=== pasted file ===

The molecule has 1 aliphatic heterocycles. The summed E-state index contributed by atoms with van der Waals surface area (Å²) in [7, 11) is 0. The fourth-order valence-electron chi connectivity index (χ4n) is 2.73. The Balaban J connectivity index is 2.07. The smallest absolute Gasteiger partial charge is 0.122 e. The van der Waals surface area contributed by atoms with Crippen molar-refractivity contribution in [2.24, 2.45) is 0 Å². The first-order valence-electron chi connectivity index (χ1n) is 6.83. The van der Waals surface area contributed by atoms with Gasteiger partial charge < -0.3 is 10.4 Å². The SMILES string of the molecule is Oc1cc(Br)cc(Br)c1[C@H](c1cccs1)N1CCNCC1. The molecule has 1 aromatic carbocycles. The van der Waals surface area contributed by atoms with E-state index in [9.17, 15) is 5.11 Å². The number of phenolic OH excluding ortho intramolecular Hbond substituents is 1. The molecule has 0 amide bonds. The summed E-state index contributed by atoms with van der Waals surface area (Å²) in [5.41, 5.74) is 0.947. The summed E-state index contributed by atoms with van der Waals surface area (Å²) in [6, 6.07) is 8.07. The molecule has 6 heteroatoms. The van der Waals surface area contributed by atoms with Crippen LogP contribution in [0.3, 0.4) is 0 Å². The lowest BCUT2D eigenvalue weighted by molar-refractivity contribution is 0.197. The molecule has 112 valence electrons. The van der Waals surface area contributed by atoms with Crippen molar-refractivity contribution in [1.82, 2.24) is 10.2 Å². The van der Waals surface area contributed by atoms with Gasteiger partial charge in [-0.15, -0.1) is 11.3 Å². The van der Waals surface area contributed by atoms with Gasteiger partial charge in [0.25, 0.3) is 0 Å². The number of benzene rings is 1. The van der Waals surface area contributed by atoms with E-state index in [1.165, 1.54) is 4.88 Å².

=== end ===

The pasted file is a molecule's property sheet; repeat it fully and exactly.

The molecule has 1 aliphatic heterocycles. The summed E-state index contributed by atoms with van der Waals surface area (Å²) in [7, 11) is 0. The fourth-order valence-electron chi connectivity index (χ4n) is 2.73. The Balaban J connectivity index is 2.07. The smallest absolute Gasteiger partial charge is 0.122 e. The van der Waals surface area contributed by atoms with Crippen molar-refractivity contribution in [2.24, 2.45) is 0 Å². The first-order valence-electron chi connectivity index (χ1n) is 6.83. The van der Waals surface area contributed by atoms with Gasteiger partial charge < -0.3 is 10.4 Å². The SMILES string of the molecule is Oc1cc(Br)cc(Br)c1[C@H](c1cccs1)N1CCNCC1. The molecule has 1 aromatic carbocycles. The van der Waals surface area contributed by atoms with E-state index in [9.17, 15) is 5.11 Å². The number of phenolic OH excluding ortho intramolecular Hbond substituents is 1. The molecule has 0 amide bonds. The summed E-state index contributed by atoms with van der Waals surface area (Å²) in [5.41, 5.74) is 0.947. The summed E-state index contributed by atoms with van der Waals surface area (Å²) in [6, 6.07) is 8.07. The molecule has 6 heteroatoms. The van der Waals surface area contributed by atoms with Crippen LogP contribution in [0.3, 0.4) is 0 Å². The lowest BCUT2D eigenvalue weighted by molar-refractivity contribution is 0.197. The molecule has 112 valence electrons. The van der Waals surface area contributed by atoms with Crippen molar-refractivity contribution in [1.82, 2.24) is 10.2 Å². The van der Waals surface area contributed by atoms with Gasteiger partial charge in [-0.15, -0.1) is 11.3 Å². The van der Waals surface area contributed by atoms with Gasteiger partial charge in [0.25, 0.3) is 0 Å². The number of benzene rings is 1. The van der Waals surface area contributed by atoms with E-state index in [1.165, 1.54) is 4.88 Å².